By on January 10, 2016

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It looks like a savvy photographer has posted some photos on Autohome of the Lincoln Continental undisguised before its “secret” reveal tomorrow.

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56 Comments on “NAIAS 2016: 2017 Lincoln Continental – This Looks To Be It...”


  • avatar
    seanx37

    Looks like a 300 had a thing going with a Volvo.

    • 0 avatar
      hreardon

      Bingo. I’ve been trying to figure out a good description and I think this is it. I’d maybe toss a little Jaguar into that as well.

      I appreciate it, but I’m having a hard time understanding how this design language stands out from the crowd. Dare I say it, it’s bland enough to make most Audi sedans look “unique”.

    • 0 avatar
      CoreyDL

      The concept was slab sided, but not blocky. As you point out, this thing is very blocky like a 300.

      • 0 avatar
        dal20402

        This and the concept have almost no styling differences, except in the rocker panels. Have a more careful look. The production-car white vs. show-car blue is playing tricks on you.

    • 0 avatar
      Kyree S. Williams

      Very much. The squared-off grille and the headlamp shape scream Volvo S80 to me.

  • avatar
    RazorTM

    Car makers sure know how to destroy the beauty of their concept cars.

  • avatar
    anomaly149

    Looks a lot better with more pixels!

    Those handles are really cool.

    Those headlamps look a lot more like the concept than I figured would be legal.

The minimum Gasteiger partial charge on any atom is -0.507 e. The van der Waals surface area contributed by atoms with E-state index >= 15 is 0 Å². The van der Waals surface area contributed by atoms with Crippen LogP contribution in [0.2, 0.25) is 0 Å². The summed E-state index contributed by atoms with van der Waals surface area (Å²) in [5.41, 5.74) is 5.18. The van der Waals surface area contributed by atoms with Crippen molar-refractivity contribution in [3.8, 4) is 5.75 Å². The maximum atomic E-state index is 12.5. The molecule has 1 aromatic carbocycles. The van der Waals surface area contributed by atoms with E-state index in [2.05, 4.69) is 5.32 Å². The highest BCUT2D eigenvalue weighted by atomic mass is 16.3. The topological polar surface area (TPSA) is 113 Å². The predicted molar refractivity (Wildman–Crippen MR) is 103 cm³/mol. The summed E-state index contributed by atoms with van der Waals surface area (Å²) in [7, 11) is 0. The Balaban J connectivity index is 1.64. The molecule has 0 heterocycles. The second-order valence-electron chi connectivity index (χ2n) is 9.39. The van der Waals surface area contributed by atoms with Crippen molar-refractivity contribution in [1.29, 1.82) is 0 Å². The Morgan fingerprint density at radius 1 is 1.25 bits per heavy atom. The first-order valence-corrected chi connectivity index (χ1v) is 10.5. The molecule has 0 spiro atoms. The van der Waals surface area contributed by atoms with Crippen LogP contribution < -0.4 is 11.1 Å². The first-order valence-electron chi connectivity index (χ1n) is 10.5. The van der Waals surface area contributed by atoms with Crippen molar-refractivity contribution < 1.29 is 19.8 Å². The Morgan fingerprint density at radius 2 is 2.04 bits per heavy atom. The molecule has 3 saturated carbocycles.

• avatar
    VenomV12

    Saw one on the highway yesterday for a brief second going the other way, it looked pretty good to me.

  • avatar
    TonyJZX

    I quite like it. Almost conservative to a fault, ie. the pillars, the flat sides, lack of ‘flame surfacing’.

    The details arent there which is a good thing. I like those large sedans to be nondescript. There a bit of old Quattroporte in the grille and the ugly signature chrome applique on the full length tailight.

  • avatar
    Mikein08

    Looks like a glorified Taurus to me. That’s OK, I liked the Taurus.
    Gotta lose those 20″ wheels in favor of some 17″, however.

  • avatar
    28-Cars-Later

    Given what we’ve been exposed to lately, not bad.

    -Needs to be about a foot longer in the rear door.
    -The “fat” styling has got to got.
    -Needs giant wheel delete.

    Wish list:

    Transverse V8 with an improved water pump design

    or

    Mustang based

    and

    suicide doors

    and

    Continental hump

    and

    some chrome… not 70s gaudy but 90s level chrome

  • avatar
    Ron B.

    Congratulations Lincoln, you built a 2005 Holden commodore.

  • avatar
    PrincipalDan

    (sarcasm on) That can’t be it! There’s too much greenhouse for a current design! (sarcasm off)